This is the town of Dalcahue. It is north of Castro on the eastern side of the island. It is a very small town but for market day it look big. Most of the streets were crowded with people selling their goods along the sides of the streets. There were several other spots where you can find the typical Chilean craft goods. Lots of wool and wood items.

From Chile Chiloe W2
This is the harbor. Lots of boats like just about every town in Chiloé.

From Chile Chiloe W2
And of course the city has a number of street dogs. I think that the small the town is the cuter the dogs will be.

From Chile Chiloe W2
Just helping out a local "fisherman"

From Chile Chiloe W2
We stopped back in Ancud for lunch before heading back to the ferry. This is the harbor area with an old row boat left to gather sand and water on the shore.

From Chile Chiloe W2
Then it was time to head back to the main land. I wonder if anyone could tell we were gringos?

Chiloe was a great trip. The is so much culture and history on the island. It is a unique place in Chile. It feels different from all the other places. It is more than just an island of fishermen and sheep ranchers. There is a unique environment, huge wooden churches, and stories of myths and legends all over the island.

Of day two in Chiloé; of the National Park of Chiloé; of Chilote Rhubarb; of the city of Castro

Chiloé Panorama 3
After the night in Ancud we headed down south to the National Park. It was a long bumpy ride on the bus as it was flying around blind corners on a small road. Eventually we made it to the park where we were greeted by a downpour of rain. I got to give my rain coat a good water test. We took a small hike through the natural forest, but rain hikes are never that great. You end up spending most of the time watching the ground for mud and puddles. But, when I did look up it was amazing. Lots of lush trees growing in this very rainy environment.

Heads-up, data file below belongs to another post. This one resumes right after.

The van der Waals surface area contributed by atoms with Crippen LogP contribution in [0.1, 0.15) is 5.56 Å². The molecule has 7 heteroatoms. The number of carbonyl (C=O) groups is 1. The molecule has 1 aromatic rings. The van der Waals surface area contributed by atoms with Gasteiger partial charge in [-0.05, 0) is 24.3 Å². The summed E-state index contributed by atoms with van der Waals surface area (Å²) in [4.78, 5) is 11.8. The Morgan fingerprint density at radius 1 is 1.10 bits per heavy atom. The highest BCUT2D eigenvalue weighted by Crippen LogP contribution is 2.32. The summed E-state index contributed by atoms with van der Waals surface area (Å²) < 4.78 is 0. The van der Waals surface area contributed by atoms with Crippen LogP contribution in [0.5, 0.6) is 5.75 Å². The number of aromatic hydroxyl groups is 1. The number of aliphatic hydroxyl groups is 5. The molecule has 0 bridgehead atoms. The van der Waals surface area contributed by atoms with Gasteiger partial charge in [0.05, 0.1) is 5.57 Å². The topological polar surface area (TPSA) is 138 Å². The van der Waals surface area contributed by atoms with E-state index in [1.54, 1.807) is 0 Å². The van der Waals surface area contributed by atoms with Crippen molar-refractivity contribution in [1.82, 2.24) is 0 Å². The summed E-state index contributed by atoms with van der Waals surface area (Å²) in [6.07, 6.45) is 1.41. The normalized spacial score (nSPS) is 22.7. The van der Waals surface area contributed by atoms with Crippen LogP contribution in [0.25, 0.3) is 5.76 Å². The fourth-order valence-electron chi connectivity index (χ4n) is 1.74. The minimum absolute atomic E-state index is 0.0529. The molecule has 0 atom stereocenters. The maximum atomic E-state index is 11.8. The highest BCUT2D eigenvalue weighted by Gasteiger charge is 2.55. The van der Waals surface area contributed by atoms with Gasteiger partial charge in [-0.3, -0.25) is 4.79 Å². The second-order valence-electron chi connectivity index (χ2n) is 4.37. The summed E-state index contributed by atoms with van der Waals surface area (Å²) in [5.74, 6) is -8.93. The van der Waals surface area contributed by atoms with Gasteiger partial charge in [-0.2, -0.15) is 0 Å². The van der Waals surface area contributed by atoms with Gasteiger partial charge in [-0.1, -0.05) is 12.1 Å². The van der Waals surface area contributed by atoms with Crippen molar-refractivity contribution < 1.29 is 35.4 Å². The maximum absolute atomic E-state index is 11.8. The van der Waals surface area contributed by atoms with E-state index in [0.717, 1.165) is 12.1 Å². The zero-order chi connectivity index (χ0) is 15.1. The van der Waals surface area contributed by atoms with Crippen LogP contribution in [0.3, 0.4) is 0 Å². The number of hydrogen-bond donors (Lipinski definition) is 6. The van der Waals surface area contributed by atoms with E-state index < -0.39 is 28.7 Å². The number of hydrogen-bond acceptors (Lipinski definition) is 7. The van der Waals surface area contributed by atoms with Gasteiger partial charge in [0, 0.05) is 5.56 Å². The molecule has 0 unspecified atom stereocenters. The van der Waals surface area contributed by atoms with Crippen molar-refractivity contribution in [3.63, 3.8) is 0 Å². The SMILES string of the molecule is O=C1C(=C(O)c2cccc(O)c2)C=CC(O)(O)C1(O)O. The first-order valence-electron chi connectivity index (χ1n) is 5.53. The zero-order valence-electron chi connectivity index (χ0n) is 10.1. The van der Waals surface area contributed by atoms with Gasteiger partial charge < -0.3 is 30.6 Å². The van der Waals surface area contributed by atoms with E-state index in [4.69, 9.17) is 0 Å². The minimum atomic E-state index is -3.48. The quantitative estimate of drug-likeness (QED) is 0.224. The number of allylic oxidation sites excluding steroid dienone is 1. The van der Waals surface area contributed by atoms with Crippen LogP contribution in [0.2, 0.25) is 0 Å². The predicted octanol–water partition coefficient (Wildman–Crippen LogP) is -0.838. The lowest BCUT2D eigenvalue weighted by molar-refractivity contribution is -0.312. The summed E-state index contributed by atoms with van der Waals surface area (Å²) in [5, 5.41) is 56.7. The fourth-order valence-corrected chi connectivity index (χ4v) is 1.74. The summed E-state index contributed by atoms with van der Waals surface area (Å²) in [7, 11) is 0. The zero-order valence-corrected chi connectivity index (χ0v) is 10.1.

From Chile Chiloe W2
From Chile Chiloe W2
All over in the park you could find wild rhubarb native to Chiloé. It had huge spiney stems, gigantic leaves, and all of them had the big flower/seed stalk growing at the base.

From Chile Chiloe W2
From Chile Chiloe W2
Then we made out way to the coast. The rain had slowed down, but there was some serious wind.

From Chile Chiloe W2
Then we made out way back across the dune/pasture land. It is hard to tell distance in the photo. It looks like the landscape goes on forever.

From Chile Chiloe W2
We made our way to the city of Castro in the eastern side of the island. This city has the largest of the churches on the island. It is slightly more modern that the others and I assume there must be a nail somewhere in there, but there is still a lot of wood work.

From Chile Chiloe W2
Along the beaches of Castro the houses are built on stilts of the water. They are known as palafitos. It isn't like the states where docks and piers will be built out of perfect big pilings. Instead, in Castro it is done with natural looking logs. They have knots and many aren't even straight.

From Chile Chiloe W2
 Many of the houses have wood siding in Castro. Each one has a different patter of shingle too.

Friday, April 8, 2011

Of day 1 in Chiloé; of Caulin; of Ancud;

Well, this is a week late but I have pics of my trip down to the island of Chiloe.

From Chile Chiloe W2